Stony the road we trod, bitter the chast’ning rod
felt in the days when hope unborn had died;
yet with a steady beat, have not our weary feet
come to the place for which our parents sighed?
We have come over a way that with tears has been watered;
we have come treading our path through the blood of the slaughtered,
out from the gloomy past, till now we stand at last
where the white gleam of our bright star is cast.
God of our weary years, God of our silent tears,
thou who hast brought us thus far on the way;
thou who hast by thy might led us into the light,
keep us forever in the path, we pray.
Lest our feet stray from the places, our God, where we met thee;
lest our hearts, drunk with the wine of the world, we forget thee;
shadowed beneath thy hand, may we forever stand,
true to our God, true to our native land.
(Hymn #841, Evangelical Lutheran Worship)
In a similar way, many Lutheran Christians have drawn strength from the words of gratitude contained in perhaps our most famous and well-loved hymn: “A Mighty Fortress Is Our God”. Martin Luther’s paraphrase of Psalm 46 is another song that speaks powerfully of gratitude for God’s deliverance, and it is a song that has sustained generations of the faithful – Lutheran and non-Lutheran alike:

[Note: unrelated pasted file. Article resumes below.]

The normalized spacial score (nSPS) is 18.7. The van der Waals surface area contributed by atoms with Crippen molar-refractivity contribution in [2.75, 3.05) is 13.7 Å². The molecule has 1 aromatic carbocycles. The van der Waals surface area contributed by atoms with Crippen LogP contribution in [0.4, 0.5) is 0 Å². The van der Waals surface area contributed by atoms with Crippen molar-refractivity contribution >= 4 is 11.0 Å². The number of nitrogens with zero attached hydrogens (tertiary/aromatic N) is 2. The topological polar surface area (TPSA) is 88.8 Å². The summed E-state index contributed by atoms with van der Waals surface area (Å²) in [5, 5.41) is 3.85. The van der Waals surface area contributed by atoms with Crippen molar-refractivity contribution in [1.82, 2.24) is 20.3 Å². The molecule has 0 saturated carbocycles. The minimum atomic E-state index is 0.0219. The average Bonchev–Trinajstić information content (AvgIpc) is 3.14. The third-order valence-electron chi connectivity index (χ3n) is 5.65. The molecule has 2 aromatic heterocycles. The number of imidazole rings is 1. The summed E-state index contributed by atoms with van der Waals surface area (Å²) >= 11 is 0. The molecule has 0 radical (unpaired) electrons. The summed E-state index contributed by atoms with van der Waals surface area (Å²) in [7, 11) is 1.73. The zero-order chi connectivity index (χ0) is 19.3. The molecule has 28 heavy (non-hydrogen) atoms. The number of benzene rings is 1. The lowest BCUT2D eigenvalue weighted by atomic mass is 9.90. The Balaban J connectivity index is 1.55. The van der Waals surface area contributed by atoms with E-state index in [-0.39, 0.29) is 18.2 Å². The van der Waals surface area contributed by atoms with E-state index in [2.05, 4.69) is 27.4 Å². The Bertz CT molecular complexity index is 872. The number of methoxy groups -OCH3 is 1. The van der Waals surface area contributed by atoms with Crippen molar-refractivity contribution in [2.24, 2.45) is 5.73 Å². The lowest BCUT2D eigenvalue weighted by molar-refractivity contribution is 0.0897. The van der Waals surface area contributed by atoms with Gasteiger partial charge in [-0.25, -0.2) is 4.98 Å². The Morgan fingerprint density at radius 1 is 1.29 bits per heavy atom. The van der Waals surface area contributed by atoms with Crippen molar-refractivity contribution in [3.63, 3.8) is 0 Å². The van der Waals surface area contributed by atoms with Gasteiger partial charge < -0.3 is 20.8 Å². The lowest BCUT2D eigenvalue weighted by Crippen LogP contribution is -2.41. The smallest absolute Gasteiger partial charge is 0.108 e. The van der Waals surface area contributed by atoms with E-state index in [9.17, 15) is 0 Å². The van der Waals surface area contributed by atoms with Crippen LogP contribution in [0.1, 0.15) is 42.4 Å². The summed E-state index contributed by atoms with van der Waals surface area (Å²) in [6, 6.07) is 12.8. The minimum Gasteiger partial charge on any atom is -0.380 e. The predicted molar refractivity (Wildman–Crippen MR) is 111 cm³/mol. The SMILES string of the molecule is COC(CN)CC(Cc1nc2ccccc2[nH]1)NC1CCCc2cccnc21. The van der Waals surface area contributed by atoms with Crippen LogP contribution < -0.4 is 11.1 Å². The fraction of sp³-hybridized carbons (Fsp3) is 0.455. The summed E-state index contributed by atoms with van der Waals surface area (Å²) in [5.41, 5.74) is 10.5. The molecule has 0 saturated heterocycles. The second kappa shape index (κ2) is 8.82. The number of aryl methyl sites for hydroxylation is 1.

A mighty fortress is our God, a sword and shield victorious;|
he breaks the cruel oppressor’s rod and wins salvation glorious.
The old satanic foe has sworn to work us woe!
With craft and dreadful might he arms himself to fight.
On earth he has no equal.
No strength of ours can match his might! We would be lost, rejected.
But now a champion comes to fight, whom God himself elected.
You ask who this may be? The Lord of hosts is he!
Christ Jesus, mighty Lord, God’s only son, adored.
He holds the field victorious.
Though hordes of devils fill the land all threat’ning to devour us,
we tremble not, unmoved we stand. They cannot overpower us.
Let this world’s tyrant rage; in battle we’ll engage!
His might is doomed to fail; God’s judgment must prevail!
One little word subdues him.
God’s word forever shall abide, no thanks to foes who fear it;
for God himself fights by our side with weapons of the Spirit.
Were they to take our house, goods, honor, child, or spouse,
though life be wrenched away, they cannot win the day.
The kingdom’s ours forever!
(Hymn #504, Evangelical Lutheran Worship, ©1978 Lutheran Book of Worship, admin. Augsburg Fortress)
Brothers and sisters, today we rejoice in God’s deliverance, and in those songs of thanksgiving and trust that allow us to remember how God has sustained us in times of trouble and brought us to a new day of hope. This week, may the language of gratitude blossom in our own hearts, that we might call to mind the bountiful gifts of grace and favor that are ours in Christ. Thanks be to God! Amen.
+ Grace to you and peace from God our Father and the Lord Jesus Christ, in the unity of the Holy Spirit. Amen. +